We’re In A Product Candidate’s Job Market

Every CPO/VP Product I talk with is in a battle for product talent. It’s even harder than normal to find and hire product managers (or first-line product directors) with relevant experience. So I’d call this a “candidate job market” rather than a “hiring company” job market. As of today, LinkedIn shows more than 234,000 posted “product manager” jobs in the US.

There are likely many reasons:

  • For the next few nanoseconds, tech product management is hotter than blockchain or machine learning or rumors about Federal indictments. Every newly minted MBA wants to be one.

It may be a good time to break into product management, especially via internal transfers to product groups that have been short-handed for a long time.

But this post focuses on experienced individual contributors and first-line product directors who may be in the market. The reverse side of CPO/VP desperation is that you have more options than in 2019 (or perhaps in 2023). This is an opportunity to land somewhere that meets your own needs better, help you learn/grow, and feel good about the hard work you do every day.

So even though it’s against the interest of the CPOs I coach, here are some random DO’s and DON’Ts from the candidate’s point of view.


  • Do think about what you want — rather than just what some job posting or company offers. Should your next adventure to be at a much smaller company (more influence, equity, closer to the CEO) or much larger (stability, more mentors, internal opportunities)? B2B, B2C, B2B2C, B2G or C2C? Software, hardware, services, or a hybrid? Products or markets that you care about? Geography? (Although we’ll mostly be remote for another year, some companies will revert back to on-site and others will stay fully remote.) Start with a hypothesis before you’re smitten by an opportunity.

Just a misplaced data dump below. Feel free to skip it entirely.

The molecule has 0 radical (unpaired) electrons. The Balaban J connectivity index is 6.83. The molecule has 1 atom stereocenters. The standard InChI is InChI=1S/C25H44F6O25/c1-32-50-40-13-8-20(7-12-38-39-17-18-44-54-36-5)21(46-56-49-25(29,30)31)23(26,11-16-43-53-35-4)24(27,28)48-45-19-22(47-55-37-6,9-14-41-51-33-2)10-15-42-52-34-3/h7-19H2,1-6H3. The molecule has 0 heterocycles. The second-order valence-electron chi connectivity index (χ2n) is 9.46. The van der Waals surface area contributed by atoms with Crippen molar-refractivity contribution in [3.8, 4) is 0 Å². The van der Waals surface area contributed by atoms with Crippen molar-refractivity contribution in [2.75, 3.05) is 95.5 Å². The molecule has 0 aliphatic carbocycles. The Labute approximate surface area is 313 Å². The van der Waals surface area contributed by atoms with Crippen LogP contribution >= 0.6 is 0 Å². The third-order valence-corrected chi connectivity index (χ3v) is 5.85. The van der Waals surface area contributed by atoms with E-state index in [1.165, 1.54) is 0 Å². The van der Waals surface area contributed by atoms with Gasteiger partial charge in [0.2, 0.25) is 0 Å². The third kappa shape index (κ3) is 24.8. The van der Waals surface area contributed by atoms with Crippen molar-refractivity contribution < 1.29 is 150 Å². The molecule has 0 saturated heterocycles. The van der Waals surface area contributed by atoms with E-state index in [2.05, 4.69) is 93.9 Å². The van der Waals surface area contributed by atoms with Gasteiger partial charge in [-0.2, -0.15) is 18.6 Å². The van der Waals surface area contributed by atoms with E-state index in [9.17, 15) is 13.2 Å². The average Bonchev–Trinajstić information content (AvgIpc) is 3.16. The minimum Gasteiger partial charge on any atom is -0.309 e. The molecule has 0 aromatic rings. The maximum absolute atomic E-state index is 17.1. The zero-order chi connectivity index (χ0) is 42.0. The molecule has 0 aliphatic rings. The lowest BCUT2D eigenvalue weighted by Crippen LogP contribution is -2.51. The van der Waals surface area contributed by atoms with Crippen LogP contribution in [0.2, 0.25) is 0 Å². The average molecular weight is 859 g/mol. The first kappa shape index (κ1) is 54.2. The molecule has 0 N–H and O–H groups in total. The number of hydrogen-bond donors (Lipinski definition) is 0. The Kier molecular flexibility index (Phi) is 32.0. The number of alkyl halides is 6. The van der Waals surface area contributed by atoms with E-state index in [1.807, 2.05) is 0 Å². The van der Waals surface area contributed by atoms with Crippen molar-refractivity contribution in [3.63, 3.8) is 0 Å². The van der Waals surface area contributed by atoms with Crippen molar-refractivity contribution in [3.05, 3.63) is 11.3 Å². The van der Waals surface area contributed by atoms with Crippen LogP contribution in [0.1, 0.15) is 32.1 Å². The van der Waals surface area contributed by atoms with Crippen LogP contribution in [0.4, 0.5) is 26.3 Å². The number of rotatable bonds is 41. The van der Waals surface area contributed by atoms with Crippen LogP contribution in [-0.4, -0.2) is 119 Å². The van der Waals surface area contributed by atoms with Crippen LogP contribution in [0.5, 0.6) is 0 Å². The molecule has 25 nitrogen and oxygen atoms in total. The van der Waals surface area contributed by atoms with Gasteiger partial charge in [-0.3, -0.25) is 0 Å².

• Don’t forget that recruiting is partly a sales process. When managers and staffing teams are trying to convince you to join, they put the best face on their companies, tell the most upbeat stories, write glowing job descriptions, and try to deflect issues. Be as skeptical about potential employers as you are about internal stakeholders telling you they’ve already designed your ideal solution.
  • Don’t quit your current gig — if it’s tolerable — before you’ve lined up the next one. Otherwise, you’ll create tremendous personal/social/financial pressure on yourself to take the very first thing that comes along. (But don’t stay if there are strong reasons to quit: financial irregularities, abusive management, toxic politics.)

Sound Byte

In the current talent market, experienced product managers have a wide choice of companies, products, cultures, markets, and remote/onsite working arrangements. So think about what you want out of the next gig rather than depending on the perfect hiring manager to find you first.


Originally posted to https://www.mironov.com/candidate/



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Rich Mironov

Tech start-up veteran, smokejumper CPO/product management VP, writer, coach for product leaders, analogy wrangler, product camp founder.